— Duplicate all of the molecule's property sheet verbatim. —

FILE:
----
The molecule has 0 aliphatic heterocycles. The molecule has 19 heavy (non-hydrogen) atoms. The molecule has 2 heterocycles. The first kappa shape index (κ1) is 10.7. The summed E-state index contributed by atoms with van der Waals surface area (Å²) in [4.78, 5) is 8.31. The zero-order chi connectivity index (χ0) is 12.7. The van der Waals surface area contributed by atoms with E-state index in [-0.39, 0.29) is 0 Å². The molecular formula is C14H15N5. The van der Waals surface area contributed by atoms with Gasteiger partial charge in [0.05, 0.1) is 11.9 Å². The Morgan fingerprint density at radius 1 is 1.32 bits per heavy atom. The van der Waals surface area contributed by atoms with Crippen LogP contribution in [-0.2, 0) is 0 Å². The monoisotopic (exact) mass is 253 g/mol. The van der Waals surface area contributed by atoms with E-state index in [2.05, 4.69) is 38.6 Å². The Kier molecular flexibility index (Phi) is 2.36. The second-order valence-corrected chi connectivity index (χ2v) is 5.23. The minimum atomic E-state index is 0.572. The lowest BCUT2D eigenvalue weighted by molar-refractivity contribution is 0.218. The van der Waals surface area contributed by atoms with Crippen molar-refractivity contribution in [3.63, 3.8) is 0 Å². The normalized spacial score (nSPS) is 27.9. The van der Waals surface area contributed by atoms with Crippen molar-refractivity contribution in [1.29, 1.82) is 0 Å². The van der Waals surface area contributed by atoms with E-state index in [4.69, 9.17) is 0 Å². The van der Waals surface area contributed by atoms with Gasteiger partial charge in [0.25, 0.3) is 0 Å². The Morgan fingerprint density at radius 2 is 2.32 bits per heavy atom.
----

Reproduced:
The molecule has 0 aliphatic heterocycles. The molecule has 19 heavy (non-hydrogen) atoms. The molecule has 2 heterocycles. The first kappa shape index (κ1) is 10.7. The summed E-state index contributed by atoms with van der Waals surface area (Å²) in [4.78, 5) is 8.31. The zero-order chi connectivity index (χ0) is 12.7. The van der Waals surface area contributed by atoms with E-state index in [-0.39, 0.29) is 0 Å². The molecular formula is C14H15N5. The van der Waals surface area contributed by atoms with Gasteiger partial charge in [0.05, 0.1) is 11.9 Å². The Morgan fingerprint density at radius 1 is 1.32 bits per heavy atom. The van der Waals surface area contributed by atoms with Crippen LogP contribution in [-0.2, 0) is 0 Å². The monoisotopic (exact) mass is 253 g/mol. The van der Waals surface area contributed by atoms with E-state index in [2.05, 4.69) is 38.6 Å². The Kier molecular flexibility index (Phi) is 2.36. The second-order valence-corrected chi connectivity index (χ2v) is 5.23. The minimum atomic E-state index is 0.572. The lowest BCUT2D eigenvalue weighted by molar-refractivity contribution is 0.218. The van der Waals surface area contributed by atoms with Crippen molar-refractivity contribution in [3.63, 3.8) is 0 Å². The normalized spacial score (nSPS) is 27.9. The van der Waals surface area contributed by atoms with Crippen molar-refractivity contribution in [1.29, 1.82) is 0 Å². The van der Waals surface area contributed by atoms with E-state index in [4.69, 9.17) is 0 Å². The van der Waals surface area contributed by atoms with Gasteiger partial charge in [0.25, 0.3) is 0 Å². The Morgan fingerprint density at radius 2 is 2.32 bits per heavy atom.